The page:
Minister for Public Expenditure and Reform Brendan Howlin has declined to confirm how many side letters or ancillary deals were issued to unions after completion of the Croke Park II talks on 25 February.

He was speaking in response to a parliamentary question from Fianna Fáil spokesperson on jobs, enterprise and innovation Dara Calleary.

Mr Howlin would only say that "a number of such letters" clarifying aspects of the proposals for a draft public service agreement were issued.

He said they were sent to member unions of the Public Services Committee of the Irish Congress of Trade Unions by the Labour Relations Commission and by sectoral management as appropriate, in parallel with the main proposals published by the LRC.

Mr Howlin added that his department had written to the Public Services Committee indicating his intentions concerning application of various measures to public service pensioners.

No agreements had been made, ancillary or otherwise, since the completion of the LRC facilitated process and the publication of the LRC proposals Mr Howlin said.

He also said that no further negotiations are under consideration.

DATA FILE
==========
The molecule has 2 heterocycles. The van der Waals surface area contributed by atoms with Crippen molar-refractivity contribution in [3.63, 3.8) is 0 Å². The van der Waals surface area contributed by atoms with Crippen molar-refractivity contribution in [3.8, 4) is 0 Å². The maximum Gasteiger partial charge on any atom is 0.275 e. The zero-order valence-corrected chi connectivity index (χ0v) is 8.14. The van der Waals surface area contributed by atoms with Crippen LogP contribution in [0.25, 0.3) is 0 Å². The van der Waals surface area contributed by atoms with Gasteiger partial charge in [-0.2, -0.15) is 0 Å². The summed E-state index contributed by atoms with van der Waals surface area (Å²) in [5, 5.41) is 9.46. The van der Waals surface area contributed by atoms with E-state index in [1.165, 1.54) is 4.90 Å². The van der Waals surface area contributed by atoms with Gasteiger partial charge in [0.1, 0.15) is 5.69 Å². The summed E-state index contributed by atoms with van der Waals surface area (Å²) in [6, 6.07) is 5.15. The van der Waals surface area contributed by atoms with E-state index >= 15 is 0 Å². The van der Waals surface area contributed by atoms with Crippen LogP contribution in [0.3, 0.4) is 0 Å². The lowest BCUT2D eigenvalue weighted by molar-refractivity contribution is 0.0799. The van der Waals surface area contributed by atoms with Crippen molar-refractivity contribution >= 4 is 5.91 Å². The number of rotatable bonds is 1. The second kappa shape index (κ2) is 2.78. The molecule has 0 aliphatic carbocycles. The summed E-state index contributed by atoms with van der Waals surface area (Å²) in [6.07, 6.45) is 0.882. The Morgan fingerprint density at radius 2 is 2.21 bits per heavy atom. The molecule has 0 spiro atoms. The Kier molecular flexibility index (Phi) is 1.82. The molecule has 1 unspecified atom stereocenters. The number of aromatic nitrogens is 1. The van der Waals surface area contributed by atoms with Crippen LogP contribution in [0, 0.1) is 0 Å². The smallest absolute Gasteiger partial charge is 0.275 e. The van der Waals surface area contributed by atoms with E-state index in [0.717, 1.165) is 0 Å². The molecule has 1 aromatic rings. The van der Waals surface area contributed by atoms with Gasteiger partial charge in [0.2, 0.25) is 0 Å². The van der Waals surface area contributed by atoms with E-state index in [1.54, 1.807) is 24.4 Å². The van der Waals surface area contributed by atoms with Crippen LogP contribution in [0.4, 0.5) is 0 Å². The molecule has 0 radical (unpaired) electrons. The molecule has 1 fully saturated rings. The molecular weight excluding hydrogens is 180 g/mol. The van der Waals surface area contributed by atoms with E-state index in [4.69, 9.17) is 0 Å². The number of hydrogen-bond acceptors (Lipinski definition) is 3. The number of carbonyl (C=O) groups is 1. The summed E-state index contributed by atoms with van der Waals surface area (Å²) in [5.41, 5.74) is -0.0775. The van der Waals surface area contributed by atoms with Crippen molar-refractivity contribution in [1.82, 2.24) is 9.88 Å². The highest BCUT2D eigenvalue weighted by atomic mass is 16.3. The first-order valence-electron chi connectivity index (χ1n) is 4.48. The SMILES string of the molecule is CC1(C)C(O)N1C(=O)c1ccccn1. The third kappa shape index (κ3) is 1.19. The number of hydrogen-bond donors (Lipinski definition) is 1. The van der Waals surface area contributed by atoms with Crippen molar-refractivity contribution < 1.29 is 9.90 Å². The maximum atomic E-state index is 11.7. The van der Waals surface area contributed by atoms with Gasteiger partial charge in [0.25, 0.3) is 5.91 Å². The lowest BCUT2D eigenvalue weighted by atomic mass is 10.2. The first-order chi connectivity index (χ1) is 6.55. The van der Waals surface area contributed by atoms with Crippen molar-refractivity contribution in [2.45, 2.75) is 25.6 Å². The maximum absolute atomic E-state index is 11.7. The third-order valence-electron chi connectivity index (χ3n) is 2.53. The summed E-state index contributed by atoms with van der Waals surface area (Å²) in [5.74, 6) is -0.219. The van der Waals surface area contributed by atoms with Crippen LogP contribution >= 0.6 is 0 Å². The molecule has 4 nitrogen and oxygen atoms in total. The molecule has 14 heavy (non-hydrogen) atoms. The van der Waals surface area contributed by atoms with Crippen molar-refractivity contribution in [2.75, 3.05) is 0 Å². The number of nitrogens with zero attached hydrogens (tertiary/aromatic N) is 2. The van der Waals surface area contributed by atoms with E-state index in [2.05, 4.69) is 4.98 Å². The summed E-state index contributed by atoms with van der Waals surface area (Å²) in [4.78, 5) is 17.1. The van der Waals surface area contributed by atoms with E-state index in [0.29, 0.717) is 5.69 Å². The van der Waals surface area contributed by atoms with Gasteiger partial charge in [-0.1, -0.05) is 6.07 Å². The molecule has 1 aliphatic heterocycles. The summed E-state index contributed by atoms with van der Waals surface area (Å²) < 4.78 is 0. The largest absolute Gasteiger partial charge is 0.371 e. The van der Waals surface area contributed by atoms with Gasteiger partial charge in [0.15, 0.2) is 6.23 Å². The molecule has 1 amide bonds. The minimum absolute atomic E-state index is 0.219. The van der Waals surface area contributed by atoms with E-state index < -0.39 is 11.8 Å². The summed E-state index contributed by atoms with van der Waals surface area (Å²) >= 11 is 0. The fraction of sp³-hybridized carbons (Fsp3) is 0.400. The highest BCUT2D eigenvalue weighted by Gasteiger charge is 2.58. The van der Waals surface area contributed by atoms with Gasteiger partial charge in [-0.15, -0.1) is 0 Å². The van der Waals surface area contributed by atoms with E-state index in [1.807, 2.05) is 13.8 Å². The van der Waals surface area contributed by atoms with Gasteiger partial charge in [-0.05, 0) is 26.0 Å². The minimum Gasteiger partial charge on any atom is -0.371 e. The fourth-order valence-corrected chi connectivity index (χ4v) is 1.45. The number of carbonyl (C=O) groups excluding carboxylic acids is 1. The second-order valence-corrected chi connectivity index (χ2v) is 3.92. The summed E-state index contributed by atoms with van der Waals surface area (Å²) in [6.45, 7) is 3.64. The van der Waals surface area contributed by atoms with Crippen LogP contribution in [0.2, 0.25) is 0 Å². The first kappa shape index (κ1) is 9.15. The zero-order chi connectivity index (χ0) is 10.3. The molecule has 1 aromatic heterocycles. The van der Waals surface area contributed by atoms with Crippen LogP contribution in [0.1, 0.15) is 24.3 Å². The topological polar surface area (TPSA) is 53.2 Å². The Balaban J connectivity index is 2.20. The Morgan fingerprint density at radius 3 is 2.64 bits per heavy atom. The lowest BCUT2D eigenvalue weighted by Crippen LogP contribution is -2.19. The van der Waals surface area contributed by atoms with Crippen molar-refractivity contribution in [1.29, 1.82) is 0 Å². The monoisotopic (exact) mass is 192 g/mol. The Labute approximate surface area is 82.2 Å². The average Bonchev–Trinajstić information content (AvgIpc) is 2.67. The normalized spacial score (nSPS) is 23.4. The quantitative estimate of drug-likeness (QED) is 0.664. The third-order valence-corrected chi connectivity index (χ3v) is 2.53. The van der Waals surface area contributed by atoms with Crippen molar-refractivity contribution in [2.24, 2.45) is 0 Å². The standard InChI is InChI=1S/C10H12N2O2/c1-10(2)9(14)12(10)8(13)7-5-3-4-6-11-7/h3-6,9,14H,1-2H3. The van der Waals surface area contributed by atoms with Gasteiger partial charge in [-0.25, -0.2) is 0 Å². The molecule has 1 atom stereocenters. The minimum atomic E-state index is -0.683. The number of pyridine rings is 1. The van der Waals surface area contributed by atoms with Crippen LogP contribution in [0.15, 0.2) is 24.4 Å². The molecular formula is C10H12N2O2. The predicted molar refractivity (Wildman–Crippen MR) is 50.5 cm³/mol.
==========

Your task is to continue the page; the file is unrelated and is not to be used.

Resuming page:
Mr Howlin said the Government was satisfied that the Croke Park proposals would deliver the required €1bn savings in the pay and pensions bill over the lifetime of the agreement.

The achievement of those savings would not be affected by commitments given in any of the letters of clarifications issued to the parties which had been brought to his attention, he said.

Mr Howlin said it was a common and long-standing feature of collective agreements and industrial relations practice that letters are issued to clarify points of understanding or agreement between sectoral management and unions.

Asked about the number and cost of anticipated retirements from the public service in 2013 and 2014, Mr Howlin said the data was currently being prepared and would be published in the forthcoming Revised Estimates Volume for 2013.

Breakdown of pay savings not yet quantified - Reilly

Meanwhile, Minister for Health James has confirmed that the breakdown of pay savings from the Croke Park II proposals has not yet been quantified.

Mr Reilly said that the Health Service Executive's National Service Plan for 2013 includes "unallocated pay savings" of €150m.

He was speaking in response to a parliamentary question from Mr Calleary,